Pastorbluejeans Unplugged Weekender: The Road to Emmaus and Coronavirus
Pastorbluejeans Unplugged Weekender deals with important incidents, events, and issues that transpired over the week in light of God’s Word.
Road to Emmaus (Mark 16:12-13; Luke 24:13-32)
That afternoon of the resurrection Sunday, Jesus joined two lonely disciples traveling to Emmaus. They were talking about what happened in Jerusalem the past few days. They did not recognize Jesus when he inquired about the things they were talking about, probably because his appearance had been transformed. Jewish travelers would not consider it unusual for a stranger, who is also a fellow Jew, to join their small company walking for some distance, especially if they assume him to be a Passover pilgrim on his way home. Jesus, pretending to be ignorant of the events that transpired during the week and asking a question does not mean that he does not know the answer.
News spread quickly by word of mouth, and public executions at a feast would be widely discussed. Every Greek-speaking pilgrim, no matter where he came from would have heard the news. Thus, Cleopas presumed that everyone would regard these events as the most obvious of the past several days.
Their confusion reflects that of all the followers of Jesus must have felt. It added to their anxiety and difficulty to recognize Him. Their perceived redeemer suffered at the hands of their political and religious leaders who of all people should have embraced and followed him. The reports that his body was stolen confused them even more. It appeared that their understanding of Jesus’ mission was unclear. They thought Jesus was a political figure who would lead them to national freedom.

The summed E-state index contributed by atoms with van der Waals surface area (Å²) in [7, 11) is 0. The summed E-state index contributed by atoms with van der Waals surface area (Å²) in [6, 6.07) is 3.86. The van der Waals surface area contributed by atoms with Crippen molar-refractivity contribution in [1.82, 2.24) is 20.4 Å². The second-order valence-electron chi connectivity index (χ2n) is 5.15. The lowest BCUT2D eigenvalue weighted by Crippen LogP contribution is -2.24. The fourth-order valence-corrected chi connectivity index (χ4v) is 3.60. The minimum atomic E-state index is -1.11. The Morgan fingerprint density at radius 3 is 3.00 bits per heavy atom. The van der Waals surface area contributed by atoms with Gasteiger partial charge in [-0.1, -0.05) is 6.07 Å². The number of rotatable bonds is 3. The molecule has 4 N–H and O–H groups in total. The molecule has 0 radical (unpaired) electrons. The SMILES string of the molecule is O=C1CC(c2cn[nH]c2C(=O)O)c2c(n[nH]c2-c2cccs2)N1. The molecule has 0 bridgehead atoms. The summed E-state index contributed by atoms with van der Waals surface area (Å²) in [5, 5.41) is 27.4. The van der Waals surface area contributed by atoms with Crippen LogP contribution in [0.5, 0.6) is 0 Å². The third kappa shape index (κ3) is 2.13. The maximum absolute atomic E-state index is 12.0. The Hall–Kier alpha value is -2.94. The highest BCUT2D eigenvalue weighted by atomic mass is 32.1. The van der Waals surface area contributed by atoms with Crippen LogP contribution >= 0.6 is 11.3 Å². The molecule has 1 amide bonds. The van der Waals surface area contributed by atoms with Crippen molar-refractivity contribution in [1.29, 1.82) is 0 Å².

As our country, in fact, the whole world fight this pandemic caused by coronavirus or COVID-19, we are placed in a similar anxious situation. People’s health and world economy are at stake. The number of those who are infected with the virus is accelerating. Then the news of death, violations, discrimination, abuses and fake news worsen our anxiety.
Jesus ushered the two disciples back to the Scriptures, “Beginning with Moses and with all the prophets, He explained to them the things concerning Himself in all the Scriptures” (Luke 24:13-32 NASB), in order to correct their misconception. In the same way, let us go back to God’s word, the Bible, and hear His message for us during this trying times. Let us allow the Scriptures to ease our anxiety and remind us of God’s grace and promises.
Hospitality demanded no less than the lodging these disciples offer Jesus, especially because it is almost sundown; night travel, particularly as one got farther from Jerusalem, would be dangerous due to robbers. Jewish people throughout ancient world welcomed fellow Jews who were traveling to spend the night, and insistence was part of hospitality.
The two disciples urged Jesus to stay with them during the night and “When He had reclined at the table with them, He took the bread and blessed it, and breaking it, He began giving it to them. Then their eyes were opened and they recognized Him; and He vanished from their sight” (Luke 24:30-31 NASB). It was also part of hospitality to offer bread to a guest, no matter how late in the evening. After the long walk, these disciples would be hungry anyway. But by giving thanks and giving bread to them, Jesus takes the role usually held by the head of the household, which he had exercised among his disciples. They began to recognize Jesus only when they reclined to share the meal. Jesus is with us to comfort us in this difficult times.
Keener, Craig S. The IVP Bible Background Commentary. Downers Grove, IL: InterVarsity Press, 1993.
MySword for Android. Riversoft Ministry, 2011-2019.